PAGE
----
By Pension and Benefits Editorial Staff
A mandatory arbitration provision in an ESOP did not apply to a former employee who had cashed out her entire account balance and ceased participation in the plan, according to a federal trial court in Ohio. As the former employee no longer qualified as participant, as defined by the plan, she was not a “claimant” subject to the plan’s arbitration terms.
Plan amendment requires mandatory arbitration of ERISA claims. Henny Penny Corp. was family-owned until December 30, 2014, when the corporation sold all of its stock to the Henny Penny ESOP for $165 million. The stock purchase was paid for by a $165 million loan from Henny Penny to the plan, to be repaid over 45 years.
Following the sale, the plan was amended, effective January 1, 2017, to add a mandatory and binding arbitration provision, which required arbitration of all claims asserted by a “claimant” in his or her individual capacity. In addition, the arbitration terms prohibited group, class, or representative claims.
A former employee and plan participant who left the company in May 2015 and cashed out her individual account in November 2016 brought suit in July 2017 against the plan trustee, alleging prohibited transactions and breach of fiduciary duty under ERISA. Suing on behalf of the plan and a class of all other similarly situated persons, the former employee alleged that the trust paid more than the fair market value for the stock and paid a “control premium” for the stock, even though the family remained in control of the company following the December 2014 stock purchase transaction. The suit sought injunctive relief and the difference between the price paid by the plan and the actual value of the stock, to be allocated to the individual accounts of the class members.
Henny Penny and the trustee filed separate motions seeking to compel individual arbitration of the action and to further strike any claims based on a class or representative basis. The former employee contended that she was not bound by the arbitration requirement because she: (1) did not agree to arbitration, as the provision was added to the plan after she left the company, (2) received no consideration in exchange for the arbitration amendments, and (3) fell outside the plan’s definition of a “claimant.” The federal trial court overruled the motions, allowing the former employee to continue to pursue her claims on a class basis.
Former employee did not agree to arbitrate. Initially the court explained that while ERISA plans may include mandatory arbitration and class action waivers, arbitration is a matter of contract between parties. Thus, a party cannot be required to arbitrate a dispute it has not agreed to submit to arbitration.
With respect to the instant case, the court noted that the former employee had left the company and completely cashed out of the plan before the arbitration provision was enacted. Moreover, her cause of action accrued in 2014, when the stock purchase transaction occurred, two years prior to the amendment of the plan. The company and the trustee, however, argued that the former employee remained bound by the arbitration requirement because the plan had consented to arbitration and the provision was in effect when she filed suit.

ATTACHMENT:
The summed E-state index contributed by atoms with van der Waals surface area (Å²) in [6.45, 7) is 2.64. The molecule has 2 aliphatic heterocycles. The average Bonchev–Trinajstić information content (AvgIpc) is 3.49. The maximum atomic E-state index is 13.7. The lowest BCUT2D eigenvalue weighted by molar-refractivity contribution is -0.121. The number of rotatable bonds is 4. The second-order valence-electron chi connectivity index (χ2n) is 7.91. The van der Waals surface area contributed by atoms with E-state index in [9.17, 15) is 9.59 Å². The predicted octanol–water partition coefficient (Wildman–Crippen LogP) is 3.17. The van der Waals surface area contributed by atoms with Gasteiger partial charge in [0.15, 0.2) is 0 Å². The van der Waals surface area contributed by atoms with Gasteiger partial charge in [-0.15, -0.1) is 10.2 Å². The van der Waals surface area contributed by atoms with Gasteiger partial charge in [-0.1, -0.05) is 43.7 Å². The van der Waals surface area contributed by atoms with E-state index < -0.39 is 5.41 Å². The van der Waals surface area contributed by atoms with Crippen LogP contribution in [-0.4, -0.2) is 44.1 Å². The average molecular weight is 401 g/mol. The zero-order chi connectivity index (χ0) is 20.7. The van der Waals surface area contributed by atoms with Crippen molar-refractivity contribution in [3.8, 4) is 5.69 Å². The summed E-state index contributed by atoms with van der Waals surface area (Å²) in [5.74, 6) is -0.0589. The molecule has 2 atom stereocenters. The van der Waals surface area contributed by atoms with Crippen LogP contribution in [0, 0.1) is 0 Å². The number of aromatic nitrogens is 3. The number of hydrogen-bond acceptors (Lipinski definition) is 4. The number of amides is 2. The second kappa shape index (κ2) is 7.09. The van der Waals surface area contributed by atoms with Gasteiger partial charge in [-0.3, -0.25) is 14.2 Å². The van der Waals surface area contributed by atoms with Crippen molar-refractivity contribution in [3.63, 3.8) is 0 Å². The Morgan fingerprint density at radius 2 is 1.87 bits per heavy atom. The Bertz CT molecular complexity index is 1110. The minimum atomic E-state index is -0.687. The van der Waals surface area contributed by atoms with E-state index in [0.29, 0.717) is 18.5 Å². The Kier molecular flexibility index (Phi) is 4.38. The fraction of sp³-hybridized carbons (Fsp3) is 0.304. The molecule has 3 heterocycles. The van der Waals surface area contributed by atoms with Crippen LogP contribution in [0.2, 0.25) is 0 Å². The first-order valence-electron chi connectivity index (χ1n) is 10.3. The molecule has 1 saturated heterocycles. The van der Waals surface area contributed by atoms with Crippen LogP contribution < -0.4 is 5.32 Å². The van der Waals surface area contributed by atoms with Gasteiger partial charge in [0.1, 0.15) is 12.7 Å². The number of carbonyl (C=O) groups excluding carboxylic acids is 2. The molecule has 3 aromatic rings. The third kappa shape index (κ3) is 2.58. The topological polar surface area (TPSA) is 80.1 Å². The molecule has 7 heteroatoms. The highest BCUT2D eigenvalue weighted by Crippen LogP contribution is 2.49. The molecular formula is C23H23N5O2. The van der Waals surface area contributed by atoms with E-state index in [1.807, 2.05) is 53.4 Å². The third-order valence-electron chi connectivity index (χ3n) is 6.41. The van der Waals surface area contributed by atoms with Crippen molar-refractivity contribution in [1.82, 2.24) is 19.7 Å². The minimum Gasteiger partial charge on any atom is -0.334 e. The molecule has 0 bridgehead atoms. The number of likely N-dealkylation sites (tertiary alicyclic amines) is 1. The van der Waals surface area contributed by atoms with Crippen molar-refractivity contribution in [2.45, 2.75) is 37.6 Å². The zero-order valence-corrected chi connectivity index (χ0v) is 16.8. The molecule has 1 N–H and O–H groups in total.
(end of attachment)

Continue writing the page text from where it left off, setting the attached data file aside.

The court conceded that employers and plan administrators have broad discretion to modify the terms of a plan. However, a modification will not necessarily bind individuals who have ceased all participation in the plan and whose cause of action accrued prior to the modification. Thus, the former employee was not bound by the arbitration requirement.
Claims outside scope of arbitration provision. The central issue in the case was whether the former employee was subject to arbitration as a “claimant.” The plan expressly defined a claimant as an “employee, participant, or beneficiary.” The plan further stated that an individual who is no longer an employee will cease to be a participant if his or her entire plan benefit is paid in a lump-sum distribution which represents the individual’s entire interest in the plan. Applying the clear terms of the plan, the court determined that because the former employee had terminated her employment, cashed out the entire balance in her ESOP account, and ceased all participation in the plan, she could not be a claimant as defined by the plan. Accordingly, the court concluded that the claims of the former employee were not subject to arbitration.
The company and the trustee maintained that the former employee could not claim to be a vested plan participant for purposes of the company shares allocated to her account while also denying being a participant for arbitration purposes. The court, however, explained that a party may be a participant for purposes of ERISA standing, yet fall outside the plan’s definition of a participant subject to arbitration. The fact that the former employee had statutory standing to assert claims on behalf of the plan, the court stressed, did not subject her to the plan’s arbitration provision, as she was not a participant as that term was defined by the plan.
Source: Brown v. Wilmington Trust, N.A., (DC OH).
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